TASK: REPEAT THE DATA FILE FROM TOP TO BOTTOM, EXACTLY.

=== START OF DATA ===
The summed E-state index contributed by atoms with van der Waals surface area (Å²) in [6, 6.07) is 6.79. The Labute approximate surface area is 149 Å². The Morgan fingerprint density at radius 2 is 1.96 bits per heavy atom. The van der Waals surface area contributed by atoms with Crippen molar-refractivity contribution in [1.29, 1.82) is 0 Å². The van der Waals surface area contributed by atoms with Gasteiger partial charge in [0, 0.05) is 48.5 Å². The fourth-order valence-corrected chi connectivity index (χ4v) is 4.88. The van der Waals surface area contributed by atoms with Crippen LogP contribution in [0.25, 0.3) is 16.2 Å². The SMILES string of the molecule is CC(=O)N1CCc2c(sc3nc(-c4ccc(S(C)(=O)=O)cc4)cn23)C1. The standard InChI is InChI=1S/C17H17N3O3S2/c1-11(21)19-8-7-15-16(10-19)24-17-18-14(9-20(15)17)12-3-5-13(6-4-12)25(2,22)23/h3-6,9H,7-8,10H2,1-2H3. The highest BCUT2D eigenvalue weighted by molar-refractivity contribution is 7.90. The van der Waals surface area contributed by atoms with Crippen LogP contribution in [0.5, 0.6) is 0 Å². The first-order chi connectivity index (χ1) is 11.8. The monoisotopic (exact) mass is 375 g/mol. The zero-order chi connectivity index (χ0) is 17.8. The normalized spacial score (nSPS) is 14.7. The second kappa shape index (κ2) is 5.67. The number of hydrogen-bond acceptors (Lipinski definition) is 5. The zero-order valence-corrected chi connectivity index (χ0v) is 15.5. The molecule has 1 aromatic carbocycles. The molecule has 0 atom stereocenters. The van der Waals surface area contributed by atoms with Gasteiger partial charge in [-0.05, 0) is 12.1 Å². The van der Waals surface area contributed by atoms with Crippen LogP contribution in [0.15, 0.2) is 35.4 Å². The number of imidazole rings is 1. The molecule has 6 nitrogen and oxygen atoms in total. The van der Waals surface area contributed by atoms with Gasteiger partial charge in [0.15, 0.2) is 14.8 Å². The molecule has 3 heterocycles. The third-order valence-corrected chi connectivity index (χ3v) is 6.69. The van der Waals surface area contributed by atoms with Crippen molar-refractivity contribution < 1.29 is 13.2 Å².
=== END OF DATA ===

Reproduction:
The summed E-state index contributed by atoms with van der Waals surface area (Å²) in [6, 6.07) is 6.79. The Labute approximate surface area is 149 Å². The Morgan fingerprint density at radius 2 is 1.96 bits per heavy atom. The van der Waals surface area contributed by atoms with Crippen molar-refractivity contribution in [1.29, 1.82) is 0 Å². The van der Waals surface area contributed by atoms with Gasteiger partial charge in [0, 0.05) is 48.5 Å². The fourth-order valence-corrected chi connectivity index (χ4v) is 4.88. The van der Waals surface area contributed by atoms with Crippen LogP contribution in [0.25, 0.3) is 16.2 Å². The SMILES string of the molecule is CC(=O)N1CCc2c(sc3nc(-c4ccc(S(C)(=O)=O)cc4)cn23)C1. The standard InChI is InChI=1S/C17H17N3O3S2/c1-11(21)19-8-7-15-16(10-19)24-17-18-14(9-20(15)17)12-3-5-13(6-4-12)25(2,22)23/h3-6,9H,7-8,10H2,1-2H3. The highest BCUT2D eigenvalue weighted by molar-refractivity contribution is 7.90. The van der Waals surface area contributed by atoms with Crippen LogP contribution in [0.5, 0.6) is 0 Å². The first-order chi connectivity index (χ1) is 11.8. The monoisotopic (exact) mass is 375 g/mol. The zero-order chi connectivity index (χ0) is 17.8. The normalized spacial score (nSPS) is 14.7. The second kappa shape index (κ2) is 5.67. The number of hydrogen-bond acceptors (Lipinski definition) is 5. The zero-order valence-corrected chi connectivity index (χ0v) is 15.5. The molecule has 1 aromatic carbocycles. The molecule has 0 atom stereocenters. The van der Waals surface area contributed by atoms with Gasteiger partial charge in [-0.05, 0) is 12.1 Å². The van der Waals surface area contributed by atoms with Crippen LogP contribution in [0.15, 0.2) is 35.4 Å². The number of imidazole rings is 1. The molecule has 6 nitrogen and oxygen atoms in total. The van der Waals surface area contributed by atoms with Gasteiger partial charge in [0.15, 0.2) is 14.8 Å². The molecule has 3 heterocycles. The third-order valence-corrected chi connectivity index (χ3v) is 6.69. The van der Waals surface area contributed by atoms with Crippen molar-refractivity contribution < 1.29 is 13.2 Å².